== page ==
When choreographer Stephen Shropshire was asked to make a work for The New Zealand Dance Company, he was beginning a new journey in his career.
Like millions of tertiary-educated and experienced workers around the world, Shropshire had recently been made redundant. With degrees from the Juilliard School in New York City and the University of Maastricht, his dance sugarwater had been named one of the top 10 dance triumphs of 2008 by the UK Telegraph and he'd led the Noord Nederlandse Dans in Groningen, the Netherlands for several years.
But all of this couldn't counter becoming a casualty to funding cuts which, in 2013, saw Noord Nederlandse Dans dissolved and Shropshire, its artistic director, out of fulltime work. Not long after, he met Shona McCullagh, artistic director of NZDC, who asked Shropshire if he'd like to work with the company on its triple-bill show Lumina, where each piece references — in some way — the connective force of light.
Travelling to NZ marked the start of a turning point in his life. He says it ultimately gave him more confidence and showed him the direction he wanted to head in. His dance, The Geography of an Archipelago, became NZDC's first international commission in co-production with the Holland Dance Festival and saw Shropshire working with The Phoenix Foundation's Chris O'Connor, designer Kasia Pol and three dancers on a piece about exile and belonging.
"I met with Kasia early on and we talked a lot about her understanding of navigation patterns," he says. "Sometimes people take a direct route; other times, you need to be more circuitous."
Shropshire says reflecting on those ideas, as well as spending a month here working with the NZDC, meant The Geography of an Archipelago became about how we deal with our current concerns and reconcile these with memories and histories.
"Do we cut through or go around? There are different ways of doing things, of navigating a way to new places in our lives. It was about the transition of change, taking a journey into unfamiliar places… The experience of not knowing what was next [in my life] played a role in that part of its creation," he says. "At the same time, I was dealing with a sense of loss and disappointment and searching to find answers about what was next."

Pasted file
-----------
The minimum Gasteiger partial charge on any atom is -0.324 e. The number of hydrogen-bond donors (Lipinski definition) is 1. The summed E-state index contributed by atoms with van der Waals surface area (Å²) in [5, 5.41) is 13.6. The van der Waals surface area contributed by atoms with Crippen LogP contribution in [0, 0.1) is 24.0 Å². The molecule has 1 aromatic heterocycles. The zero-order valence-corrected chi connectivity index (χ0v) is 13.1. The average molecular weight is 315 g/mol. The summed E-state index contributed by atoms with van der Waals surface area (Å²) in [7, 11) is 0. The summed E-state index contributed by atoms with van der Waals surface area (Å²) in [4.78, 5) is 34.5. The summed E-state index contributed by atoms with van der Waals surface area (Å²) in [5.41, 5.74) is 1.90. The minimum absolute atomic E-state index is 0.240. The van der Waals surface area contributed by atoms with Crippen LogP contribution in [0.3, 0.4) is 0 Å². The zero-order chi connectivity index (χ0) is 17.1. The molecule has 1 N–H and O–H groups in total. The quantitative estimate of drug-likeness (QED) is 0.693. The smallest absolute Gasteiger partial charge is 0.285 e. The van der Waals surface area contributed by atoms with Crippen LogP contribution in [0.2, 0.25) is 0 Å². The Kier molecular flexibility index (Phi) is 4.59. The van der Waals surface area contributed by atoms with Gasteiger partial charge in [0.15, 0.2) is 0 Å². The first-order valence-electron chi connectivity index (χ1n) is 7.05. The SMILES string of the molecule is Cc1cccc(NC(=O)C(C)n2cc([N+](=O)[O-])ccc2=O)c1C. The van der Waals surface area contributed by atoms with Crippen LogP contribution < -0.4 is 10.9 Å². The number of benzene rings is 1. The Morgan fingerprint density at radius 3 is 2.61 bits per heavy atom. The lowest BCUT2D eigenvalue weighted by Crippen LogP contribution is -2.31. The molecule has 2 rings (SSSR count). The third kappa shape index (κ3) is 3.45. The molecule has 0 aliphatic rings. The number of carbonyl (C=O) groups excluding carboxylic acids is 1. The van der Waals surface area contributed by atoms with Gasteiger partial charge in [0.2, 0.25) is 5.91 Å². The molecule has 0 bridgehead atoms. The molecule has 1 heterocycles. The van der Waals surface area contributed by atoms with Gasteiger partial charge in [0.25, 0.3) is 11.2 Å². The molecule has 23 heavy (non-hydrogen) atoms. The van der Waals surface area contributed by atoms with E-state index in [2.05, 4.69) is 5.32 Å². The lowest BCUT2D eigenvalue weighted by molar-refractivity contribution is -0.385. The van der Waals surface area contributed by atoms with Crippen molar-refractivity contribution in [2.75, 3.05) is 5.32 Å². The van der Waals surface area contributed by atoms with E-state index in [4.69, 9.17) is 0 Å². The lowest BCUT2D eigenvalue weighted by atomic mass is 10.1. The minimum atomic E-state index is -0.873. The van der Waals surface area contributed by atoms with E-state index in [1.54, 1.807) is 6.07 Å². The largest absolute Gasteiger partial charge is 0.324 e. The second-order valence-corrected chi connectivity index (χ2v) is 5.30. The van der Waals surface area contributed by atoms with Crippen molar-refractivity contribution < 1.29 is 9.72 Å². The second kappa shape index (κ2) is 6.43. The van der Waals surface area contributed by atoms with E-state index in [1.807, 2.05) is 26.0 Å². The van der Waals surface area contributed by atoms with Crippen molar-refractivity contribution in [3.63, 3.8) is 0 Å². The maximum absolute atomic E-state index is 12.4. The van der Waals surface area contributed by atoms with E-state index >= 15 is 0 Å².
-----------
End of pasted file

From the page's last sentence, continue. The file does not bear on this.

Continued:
Three years on, Shropshire is now a freelance choreographer based in Holland. He is kept busy collaborating with dance companies, mainly in Europe and the United States, and is most interested in narrative-driven work. He most recently worked with Danish Dance Theater on a piece inspired by Swedish writer August Strindberg's 1888 play, Miss Julie.
While it has been three years since Lumina debuted, it continues to set new milestones for NZDC. It arrives home direct from Theatre National de Chaillot in Paris, where it was the first NZ work performed at the iconic institution, as well as dates in the United Kingdom.
The programme also features bold, loud and high-energy Brouhaha from decorated local choreographer Malia Johnston, and her long standing creative partners, composer Eden Mulholland and AV designer Rowan Pierce. It's completed with In Transit, a work by choreographer Louise Potiki Bryant and composer/AV designer Paddy Free which reflects on the traces left behind in the Maori ritual of encounter.
What: The New Zealand Dance Company, Lumina
Where & when: Gallagher Playhouse, Hamilton, May 4; Bruce Mason Centre, May 23 (also performances in Christchurch and Nelson)